Arriving at the island itself, the opening score of ‘Jurassic Park’ was playing in my head.
Manuk is an active volcano rising from the cobalt colored depths of the Banda Sea. Literally smoking with the sulfurous gases from the geological pyrotechnics simmering in the earth’s crust, the primeval cries of frigate birds and boobies pierced the air above the island.
It wasn’t hard to imagine the cackle of a velociraptor in there as well.
I’m not particularly scared of snakes, but the deadly poisonous varieties definitely get my attention. And while sea snake bites are exceedingly rare, their venom is so potent that if one bites you, your chances of living to a ripe old age are limited to an intervention from the almighty.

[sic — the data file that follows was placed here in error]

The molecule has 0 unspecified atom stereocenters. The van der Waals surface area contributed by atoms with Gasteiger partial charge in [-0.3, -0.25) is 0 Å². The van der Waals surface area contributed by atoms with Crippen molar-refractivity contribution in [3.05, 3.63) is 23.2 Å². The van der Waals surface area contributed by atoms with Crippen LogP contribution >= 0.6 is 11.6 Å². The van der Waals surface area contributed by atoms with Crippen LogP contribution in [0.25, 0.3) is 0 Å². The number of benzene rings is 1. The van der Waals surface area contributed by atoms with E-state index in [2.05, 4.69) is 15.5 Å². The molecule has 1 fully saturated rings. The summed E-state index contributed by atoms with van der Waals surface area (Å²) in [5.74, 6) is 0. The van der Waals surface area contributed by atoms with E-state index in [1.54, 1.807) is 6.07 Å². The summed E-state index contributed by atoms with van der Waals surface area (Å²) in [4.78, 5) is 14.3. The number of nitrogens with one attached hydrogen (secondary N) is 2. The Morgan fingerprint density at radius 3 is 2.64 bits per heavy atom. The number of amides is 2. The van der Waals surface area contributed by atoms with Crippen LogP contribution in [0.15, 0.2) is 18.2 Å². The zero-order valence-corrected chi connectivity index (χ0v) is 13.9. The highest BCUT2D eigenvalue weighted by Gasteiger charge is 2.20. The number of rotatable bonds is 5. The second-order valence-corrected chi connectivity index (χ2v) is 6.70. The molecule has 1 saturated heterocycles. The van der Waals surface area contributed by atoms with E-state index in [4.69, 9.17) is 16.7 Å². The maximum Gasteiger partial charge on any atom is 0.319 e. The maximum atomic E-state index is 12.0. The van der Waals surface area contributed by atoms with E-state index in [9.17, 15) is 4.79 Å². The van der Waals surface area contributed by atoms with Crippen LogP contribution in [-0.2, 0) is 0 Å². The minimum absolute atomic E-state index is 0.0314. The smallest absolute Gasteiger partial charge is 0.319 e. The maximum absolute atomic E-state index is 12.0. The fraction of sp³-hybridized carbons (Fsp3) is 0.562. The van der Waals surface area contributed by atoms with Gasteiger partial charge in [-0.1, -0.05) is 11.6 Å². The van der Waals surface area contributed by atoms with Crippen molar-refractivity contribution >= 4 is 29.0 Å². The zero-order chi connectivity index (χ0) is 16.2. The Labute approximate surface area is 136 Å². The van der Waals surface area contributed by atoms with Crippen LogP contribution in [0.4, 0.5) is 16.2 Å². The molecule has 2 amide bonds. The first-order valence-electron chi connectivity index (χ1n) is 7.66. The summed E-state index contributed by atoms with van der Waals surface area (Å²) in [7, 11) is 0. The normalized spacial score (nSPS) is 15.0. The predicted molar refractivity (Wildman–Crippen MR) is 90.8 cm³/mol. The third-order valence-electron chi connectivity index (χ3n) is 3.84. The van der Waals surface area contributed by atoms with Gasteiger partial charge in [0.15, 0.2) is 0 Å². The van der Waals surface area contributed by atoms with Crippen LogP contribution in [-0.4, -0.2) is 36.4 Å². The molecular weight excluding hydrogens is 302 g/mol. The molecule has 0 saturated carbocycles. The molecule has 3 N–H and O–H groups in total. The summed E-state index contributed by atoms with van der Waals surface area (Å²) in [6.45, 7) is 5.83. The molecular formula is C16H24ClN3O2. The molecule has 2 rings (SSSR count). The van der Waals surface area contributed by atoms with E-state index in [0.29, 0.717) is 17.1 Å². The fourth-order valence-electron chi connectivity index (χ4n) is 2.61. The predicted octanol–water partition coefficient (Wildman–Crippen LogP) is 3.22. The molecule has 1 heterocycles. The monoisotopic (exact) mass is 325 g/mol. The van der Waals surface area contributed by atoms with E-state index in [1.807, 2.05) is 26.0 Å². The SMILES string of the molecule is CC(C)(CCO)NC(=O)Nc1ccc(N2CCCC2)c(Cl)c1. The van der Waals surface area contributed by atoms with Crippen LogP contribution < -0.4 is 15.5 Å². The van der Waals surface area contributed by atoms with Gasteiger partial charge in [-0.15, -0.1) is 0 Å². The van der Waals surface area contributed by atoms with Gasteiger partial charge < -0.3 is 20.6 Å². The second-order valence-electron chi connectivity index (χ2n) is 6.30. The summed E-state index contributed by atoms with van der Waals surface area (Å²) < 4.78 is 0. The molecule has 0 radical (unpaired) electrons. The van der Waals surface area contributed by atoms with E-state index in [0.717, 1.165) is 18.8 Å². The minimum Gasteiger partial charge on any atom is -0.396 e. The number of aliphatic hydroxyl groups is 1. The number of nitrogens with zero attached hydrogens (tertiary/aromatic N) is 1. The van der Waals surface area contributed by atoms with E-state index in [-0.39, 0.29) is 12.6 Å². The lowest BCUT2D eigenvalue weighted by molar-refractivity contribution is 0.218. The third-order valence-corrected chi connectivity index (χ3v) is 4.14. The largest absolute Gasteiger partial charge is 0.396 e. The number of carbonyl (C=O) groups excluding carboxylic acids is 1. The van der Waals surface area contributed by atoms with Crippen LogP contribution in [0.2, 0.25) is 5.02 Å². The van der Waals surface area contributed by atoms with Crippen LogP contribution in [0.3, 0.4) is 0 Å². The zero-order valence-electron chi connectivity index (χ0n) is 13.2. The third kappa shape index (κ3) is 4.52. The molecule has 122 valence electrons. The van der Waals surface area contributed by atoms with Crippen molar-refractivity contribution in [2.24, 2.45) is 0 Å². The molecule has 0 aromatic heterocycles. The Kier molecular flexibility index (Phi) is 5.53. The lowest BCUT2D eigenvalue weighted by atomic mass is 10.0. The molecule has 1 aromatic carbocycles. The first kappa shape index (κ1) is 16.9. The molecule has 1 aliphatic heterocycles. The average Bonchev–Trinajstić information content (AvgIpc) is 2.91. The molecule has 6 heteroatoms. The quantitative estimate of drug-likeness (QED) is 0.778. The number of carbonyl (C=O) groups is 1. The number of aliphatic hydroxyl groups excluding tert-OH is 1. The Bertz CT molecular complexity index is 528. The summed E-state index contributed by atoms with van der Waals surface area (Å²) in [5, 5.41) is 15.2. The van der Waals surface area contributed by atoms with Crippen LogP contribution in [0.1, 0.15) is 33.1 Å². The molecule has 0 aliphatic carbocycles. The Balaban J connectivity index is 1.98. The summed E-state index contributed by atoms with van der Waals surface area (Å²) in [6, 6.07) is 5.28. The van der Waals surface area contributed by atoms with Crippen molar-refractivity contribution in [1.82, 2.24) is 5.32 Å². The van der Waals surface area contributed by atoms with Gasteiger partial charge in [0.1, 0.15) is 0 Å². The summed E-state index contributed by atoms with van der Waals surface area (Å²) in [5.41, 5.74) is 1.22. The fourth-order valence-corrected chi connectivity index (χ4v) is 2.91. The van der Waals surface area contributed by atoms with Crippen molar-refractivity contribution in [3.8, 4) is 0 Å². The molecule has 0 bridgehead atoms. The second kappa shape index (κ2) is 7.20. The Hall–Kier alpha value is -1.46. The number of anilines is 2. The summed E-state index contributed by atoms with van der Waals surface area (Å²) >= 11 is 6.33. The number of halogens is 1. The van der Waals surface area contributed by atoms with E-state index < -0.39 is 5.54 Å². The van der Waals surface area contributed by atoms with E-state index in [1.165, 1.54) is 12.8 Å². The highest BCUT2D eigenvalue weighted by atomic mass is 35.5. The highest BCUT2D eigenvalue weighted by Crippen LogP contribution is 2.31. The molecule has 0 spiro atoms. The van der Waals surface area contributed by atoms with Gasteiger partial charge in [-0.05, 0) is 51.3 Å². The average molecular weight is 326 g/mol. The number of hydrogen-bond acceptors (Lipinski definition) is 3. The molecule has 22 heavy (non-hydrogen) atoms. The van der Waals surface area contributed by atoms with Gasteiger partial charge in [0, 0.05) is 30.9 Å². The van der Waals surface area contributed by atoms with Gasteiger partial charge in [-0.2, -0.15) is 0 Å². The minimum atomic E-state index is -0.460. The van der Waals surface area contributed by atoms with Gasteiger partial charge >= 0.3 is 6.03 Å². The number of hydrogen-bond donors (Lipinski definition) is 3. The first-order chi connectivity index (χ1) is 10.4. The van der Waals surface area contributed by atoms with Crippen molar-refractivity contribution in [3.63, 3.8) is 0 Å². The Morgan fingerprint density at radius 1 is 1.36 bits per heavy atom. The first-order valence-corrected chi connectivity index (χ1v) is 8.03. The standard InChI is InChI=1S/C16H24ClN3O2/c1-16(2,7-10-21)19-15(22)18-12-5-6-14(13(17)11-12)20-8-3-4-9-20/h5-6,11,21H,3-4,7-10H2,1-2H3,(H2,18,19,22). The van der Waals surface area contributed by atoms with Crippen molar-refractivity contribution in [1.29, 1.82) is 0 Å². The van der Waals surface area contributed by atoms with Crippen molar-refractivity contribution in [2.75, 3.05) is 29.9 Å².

And even though I’d seen the BBC documentary with Sir David’s reassuring baritone narrating the nightmarish scene of 30 sea snakes in formation, nothing really prepares you for the feeling of having one (or more) up close and personal.
On the first late afternoon dive at Manuk, we dropped in to a sloping ridge that cruise director Alex wanted to check out as a possible future dive site. The golden light of the late afternoon sun shone through the crystalline water, perfect for photos.
Twenty meters away, the sinewy form of a large banded sea krait scythed through the water. Suddenly, I realized the snake had ‘locked’ on to me, changing direction and heading straight at me. They don’t seem particularly aggressive, so I wasn’t terrified, but I have to say I wasn’t super relaxed as the distance between us rapidly closed.
15 meters. 10 meters. 5, 4, 3, 2, 1.
The krait never slowed down, perhaps focused on the reflection of itself in the dome of my fisheye lens. I caught a glimpse of its forked tongue as its nose bumped into the plexiglass, feeling it brush my leg as it swam down to inspect my fins.